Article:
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Idea generating machine

Walking helped this writer heal physically and create more story ideas.

Walking helped this writer heal physically and generate more story ideas. Image by momojung/Shutterstock
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I once wrote to live.

Now I walk to write to live.

Those extra words entered my life after my head exploded from a ruptured brain aneurysm. Fourteen hospitalizations, 10 ambulance rides, and four brain surgeries followed.

Such an experience – compressed into four nightmare years – forces a complete life reboot. How does New You practice Old Craft?

I started on the road.

Initially, that pathway involved circles – small round ones – traveled with a walker. White knuckles clasped icy aluminum handlebars. My legs wobbled and trembled as my toes and heels, stuffed inside rubber-soled hospital socks, gripped the wood floor. Behind me trailed a physical therapist, her strong hands clutching the gait belt that encircled my waist.

Every morning and afternoon, we exercised like this at the rehabilitation hospital where I relearned how to walk, talk, eat, bathe, and dress myself. Afterward, the therapist would guide me back to my room, settle me into bed, and ask, “Do you want it?” I would nod yes, and she would snuggle my laptop next to me in bed.


And always, I fell asleep within minutes of trying to write. Some part of me – buried deep within – knew these rehab experiences held stories, needed to come out. Capturing them fresh was best. But my words labored, my attention lagged, my eyes fought to stay open. Still, my fingertips tapped. My body’s needs demanded another focus: more physical recovery.

I would wake up sometime later, laptop dark and tucked against the bed’s side rails. Good days delivered a paragraph on a walking memory; bad days, the revived screen revealed nothing save-able.

Time can heal, and I did, too.


I worked up to a cane, then an exercise bar or my husband’s arm, then, weeks later, my own two feet. On discharge from rehab, my doctor ordered strength-building exercises. He suggested walking. The tracheostomy tube in my throat, combined with Houston’s humid summer heat, vetoed traversing neighborhood sidewalks. My husband drove me to the nearby mall. I could not yet navigate steering wheels, gas pedals, freeways, or other drivers.

The mall’s storefronts captivated me. Its near silence on those early mornings distracted, sending my glance back to crammed window displays bursting with color and possibility. I wanted none of the clothes, jewelry, or furniture. My healing brain rebelled at the overload. My eyes turned away, looking instead at the worn tile floor. Is that why my writing shut down during these walks? I find no words written during these weeks.

Only months later – my throat now free of tubing – did I venture outside alone to walk. The worst summer heat had abated. Both my strength and weight had returned to healthier levels.


I loaded careful supplies that first day: towel, water bottle, tissues, ChapStick. But I first tucked into my waist pack a three-inch notepad, plus a felt pen. My cell phone offered backup. For safety in case of another sudden medical emergency. And dictation. Who knew what I might see that would demand a digital story later?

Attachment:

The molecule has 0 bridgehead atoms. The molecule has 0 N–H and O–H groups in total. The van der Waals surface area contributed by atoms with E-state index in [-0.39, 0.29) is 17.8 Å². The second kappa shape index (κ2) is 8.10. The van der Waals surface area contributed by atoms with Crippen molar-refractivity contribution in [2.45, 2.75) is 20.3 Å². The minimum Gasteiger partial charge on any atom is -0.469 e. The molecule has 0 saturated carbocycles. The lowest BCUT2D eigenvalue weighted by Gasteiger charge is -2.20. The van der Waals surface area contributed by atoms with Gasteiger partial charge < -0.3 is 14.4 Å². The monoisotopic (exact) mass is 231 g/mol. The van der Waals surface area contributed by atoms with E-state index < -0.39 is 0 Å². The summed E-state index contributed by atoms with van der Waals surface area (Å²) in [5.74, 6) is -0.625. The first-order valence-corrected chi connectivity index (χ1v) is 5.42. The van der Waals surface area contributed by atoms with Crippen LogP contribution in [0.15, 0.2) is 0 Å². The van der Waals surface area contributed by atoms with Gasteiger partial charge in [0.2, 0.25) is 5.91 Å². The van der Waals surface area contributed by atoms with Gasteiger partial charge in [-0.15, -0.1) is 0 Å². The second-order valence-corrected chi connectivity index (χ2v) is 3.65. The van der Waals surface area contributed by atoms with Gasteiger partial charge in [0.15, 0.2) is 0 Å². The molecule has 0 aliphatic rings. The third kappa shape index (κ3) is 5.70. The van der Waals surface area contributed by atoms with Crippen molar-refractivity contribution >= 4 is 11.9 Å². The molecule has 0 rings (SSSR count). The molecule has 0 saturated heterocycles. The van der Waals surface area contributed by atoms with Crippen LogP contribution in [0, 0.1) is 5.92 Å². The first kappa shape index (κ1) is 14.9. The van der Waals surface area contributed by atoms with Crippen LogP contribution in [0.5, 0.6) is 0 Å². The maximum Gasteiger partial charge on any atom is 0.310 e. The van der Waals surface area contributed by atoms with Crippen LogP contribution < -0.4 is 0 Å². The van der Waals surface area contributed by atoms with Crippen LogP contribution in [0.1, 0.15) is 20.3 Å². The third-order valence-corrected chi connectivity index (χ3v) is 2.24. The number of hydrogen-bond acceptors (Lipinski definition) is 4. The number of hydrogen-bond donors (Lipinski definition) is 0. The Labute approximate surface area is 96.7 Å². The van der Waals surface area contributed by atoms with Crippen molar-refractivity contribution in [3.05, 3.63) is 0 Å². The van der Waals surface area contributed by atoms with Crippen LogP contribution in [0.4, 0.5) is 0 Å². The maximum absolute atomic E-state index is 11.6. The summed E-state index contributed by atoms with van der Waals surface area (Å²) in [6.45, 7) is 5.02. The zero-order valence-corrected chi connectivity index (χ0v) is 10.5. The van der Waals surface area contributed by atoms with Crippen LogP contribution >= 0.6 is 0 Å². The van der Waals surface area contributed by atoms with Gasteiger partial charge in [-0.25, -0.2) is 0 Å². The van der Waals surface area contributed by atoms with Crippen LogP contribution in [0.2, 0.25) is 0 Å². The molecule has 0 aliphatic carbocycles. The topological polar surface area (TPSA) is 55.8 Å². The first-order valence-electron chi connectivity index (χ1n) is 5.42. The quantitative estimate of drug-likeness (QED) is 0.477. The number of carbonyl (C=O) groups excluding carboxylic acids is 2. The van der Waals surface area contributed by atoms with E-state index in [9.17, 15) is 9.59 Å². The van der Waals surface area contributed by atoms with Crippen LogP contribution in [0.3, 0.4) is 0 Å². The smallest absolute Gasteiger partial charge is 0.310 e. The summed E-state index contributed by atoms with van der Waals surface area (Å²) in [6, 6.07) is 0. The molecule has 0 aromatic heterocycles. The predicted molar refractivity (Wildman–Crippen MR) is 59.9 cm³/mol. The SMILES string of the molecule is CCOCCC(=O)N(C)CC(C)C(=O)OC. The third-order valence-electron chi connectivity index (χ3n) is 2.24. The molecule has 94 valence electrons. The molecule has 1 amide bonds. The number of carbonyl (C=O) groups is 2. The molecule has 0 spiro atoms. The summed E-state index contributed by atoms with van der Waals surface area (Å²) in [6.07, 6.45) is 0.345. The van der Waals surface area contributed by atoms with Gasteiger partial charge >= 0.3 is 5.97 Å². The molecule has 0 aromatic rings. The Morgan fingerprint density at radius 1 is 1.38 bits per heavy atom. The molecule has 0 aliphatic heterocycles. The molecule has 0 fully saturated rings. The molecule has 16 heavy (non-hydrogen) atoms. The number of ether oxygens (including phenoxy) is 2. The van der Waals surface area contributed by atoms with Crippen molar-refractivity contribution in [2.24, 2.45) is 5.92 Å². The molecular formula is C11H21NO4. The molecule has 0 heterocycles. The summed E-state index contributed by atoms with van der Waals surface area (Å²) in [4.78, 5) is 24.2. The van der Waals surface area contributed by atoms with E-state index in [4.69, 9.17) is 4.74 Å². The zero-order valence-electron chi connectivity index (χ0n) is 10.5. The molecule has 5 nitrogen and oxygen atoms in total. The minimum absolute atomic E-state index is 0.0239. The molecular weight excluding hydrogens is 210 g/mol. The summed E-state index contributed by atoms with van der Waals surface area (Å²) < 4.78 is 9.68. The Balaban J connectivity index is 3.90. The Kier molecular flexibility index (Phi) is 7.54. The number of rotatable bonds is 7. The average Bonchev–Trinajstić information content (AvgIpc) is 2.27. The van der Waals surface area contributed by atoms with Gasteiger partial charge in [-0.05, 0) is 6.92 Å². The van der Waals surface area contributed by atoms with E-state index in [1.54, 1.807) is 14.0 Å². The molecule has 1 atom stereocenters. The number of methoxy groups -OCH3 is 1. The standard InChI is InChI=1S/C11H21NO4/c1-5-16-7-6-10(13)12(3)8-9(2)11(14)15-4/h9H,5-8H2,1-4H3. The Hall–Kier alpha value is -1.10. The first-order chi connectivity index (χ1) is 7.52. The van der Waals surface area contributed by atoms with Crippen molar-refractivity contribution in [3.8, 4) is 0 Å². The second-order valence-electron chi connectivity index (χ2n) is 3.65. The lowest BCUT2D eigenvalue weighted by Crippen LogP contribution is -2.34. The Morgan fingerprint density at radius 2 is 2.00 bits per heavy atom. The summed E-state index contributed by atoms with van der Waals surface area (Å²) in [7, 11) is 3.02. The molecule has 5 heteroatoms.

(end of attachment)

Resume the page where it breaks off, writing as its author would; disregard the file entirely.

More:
As I stepped onto the sidewalk, my body nearly collapsed in both joy and fear. The concrete welcomed me like an overstocked playroom lures a curious child. Even tree branches appeared to crook their limbs in my direction, promising freedom, relief, and discovery unlike anything I’d known in previous seasons.

My confidence surged in the simple act of walking. So did the story ideas. Fears of stumbling on the path or, worse, collapsing face-first onto the sidewalk vanished. In came possibilities for flash fiction, short stories, long-form fiction, novellas, short essays, poems. Most stunning was a pair of high-concept novels. Walk time morphed into a storytime flood zone.


Ideas came from every source, all unexpected. People biking by. Birds flying above. Animals skittering nearby. Cars and trucks racing along. Even the sky overhead delivered narratives, courtesy of clouds-as-dinosaurs, war-like sunbeams, and stinging-bee raindrops.

As the weeks passed, the ideas morphed, moving to feed my longtime priority project – a stalled-by-sickness novel. The more I walked, the more my novel returned to life. Character dilemmas resolved themselves as solutions arose in time with my heels pounding the sidewalk. A footfall at a stop sign delivered a new name to replace an old, awkward one. Scenes moved into new settings, thanks to a magical park encounter involving a family resembling my protagonist’s.

This wealth – so unexpected amid my focus on simple physical recovery – overwhelmed every sense I possessed. Everything around me blossomed in those months. I saw, heard, smelled, and even tasted and touched the life around my walks in ways my old life had never known.

Rainwater shimmering in a refilled stream. Rolling tires squishing against summertime asphalt. Blood-red roses emanating tones of honey. Oak leaf rubbing gritty as sandpaper against dry fingertips.